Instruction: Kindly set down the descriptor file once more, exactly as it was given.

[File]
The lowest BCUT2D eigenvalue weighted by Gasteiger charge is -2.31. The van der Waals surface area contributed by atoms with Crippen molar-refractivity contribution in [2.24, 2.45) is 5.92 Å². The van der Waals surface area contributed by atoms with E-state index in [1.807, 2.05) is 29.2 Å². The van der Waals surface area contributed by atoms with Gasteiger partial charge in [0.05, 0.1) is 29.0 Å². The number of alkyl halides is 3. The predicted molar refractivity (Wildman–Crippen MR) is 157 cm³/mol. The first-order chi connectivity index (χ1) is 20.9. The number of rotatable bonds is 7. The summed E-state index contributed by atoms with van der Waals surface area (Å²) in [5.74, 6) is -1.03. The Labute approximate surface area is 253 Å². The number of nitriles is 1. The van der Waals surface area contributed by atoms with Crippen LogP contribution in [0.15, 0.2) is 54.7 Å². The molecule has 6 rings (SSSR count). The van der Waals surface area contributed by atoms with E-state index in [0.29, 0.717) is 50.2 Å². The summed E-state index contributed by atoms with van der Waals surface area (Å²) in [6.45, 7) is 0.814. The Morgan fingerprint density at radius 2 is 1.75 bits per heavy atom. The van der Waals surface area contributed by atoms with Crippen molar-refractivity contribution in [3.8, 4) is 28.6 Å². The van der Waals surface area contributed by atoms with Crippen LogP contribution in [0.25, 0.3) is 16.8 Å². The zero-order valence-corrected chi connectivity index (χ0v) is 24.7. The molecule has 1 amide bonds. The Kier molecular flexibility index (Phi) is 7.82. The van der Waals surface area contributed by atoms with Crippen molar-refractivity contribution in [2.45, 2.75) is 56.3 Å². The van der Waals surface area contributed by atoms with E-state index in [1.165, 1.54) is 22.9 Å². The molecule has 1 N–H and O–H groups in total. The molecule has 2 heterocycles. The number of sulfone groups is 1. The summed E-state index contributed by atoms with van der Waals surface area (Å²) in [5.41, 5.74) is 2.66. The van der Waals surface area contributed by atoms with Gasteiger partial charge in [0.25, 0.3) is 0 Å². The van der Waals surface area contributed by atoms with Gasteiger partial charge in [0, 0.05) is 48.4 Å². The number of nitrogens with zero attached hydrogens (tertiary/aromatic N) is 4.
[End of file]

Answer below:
The lowest BCUT2D eigenvalue weighted by Gasteiger charge is -2.31. The van der Waals surface area contributed by atoms with Crippen molar-refractivity contribution in [2.24, 2.45) is 5.92 Å². The van der Waals surface area contributed by atoms with E-state index in [1.807, 2.05) is 29.2 Å². The van der Waals surface area contributed by atoms with Gasteiger partial charge in [0.05, 0.1) is 29.0 Å². The number of alkyl halides is 3. The predicted molar refractivity (Wildman–Crippen MR) is 157 cm³/mol. The first-order chi connectivity index (χ1) is 20.9. The number of rotatable bonds is 7. The summed E-state index contributed by atoms with van der Waals surface area (Å²) in [5.74, 6) is -1.03. The Labute approximate surface area is 253 Å². The number of nitriles is 1. The van der Waals surface area contributed by atoms with Crippen LogP contribution in [0.15, 0.2) is 54.7 Å². The molecule has 6 rings (SSSR count). The van der Waals surface area contributed by atoms with E-state index in [0.29, 0.717) is 50.2 Å². The summed E-state index contributed by atoms with van der Waals surface area (Å²) in [6.45, 7) is 0.814. The Morgan fingerprint density at radius 2 is 1.75 bits per heavy atom. The van der Waals surface area contributed by atoms with Crippen molar-refractivity contribution in [3.8, 4) is 28.6 Å². The van der Waals surface area contributed by atoms with Crippen LogP contribution in [0.25, 0.3) is 16.8 Å². The zero-order valence-corrected chi connectivity index (χ0v) is 24.7. The molecule has 1 amide bonds. The Kier molecular flexibility index (Phi) is 7.82. The van der Waals surface area contributed by atoms with Crippen molar-refractivity contribution in [2.45, 2.75) is 56.3 Å². The van der Waals surface area contributed by atoms with E-state index in [1.165, 1.54) is 22.9 Å². The molecule has 1 N–H and O–H groups in total. The molecule has 2 heterocycles. The number of sulfone groups is 1. The summed E-state index contributed by atoms with van der Waals surface area (Å²) in [5.41, 5.74) is 2.66. The van der Waals surface area contributed by atoms with Gasteiger partial charge in [0.25, 0.3) is 0 Å². The van der Waals surface area contributed by atoms with Gasteiger partial charge in [0, 0.05) is 48.4 Å². The number of nitrogens with zero attached hydrogens (tertiary/aromatic N) is 4.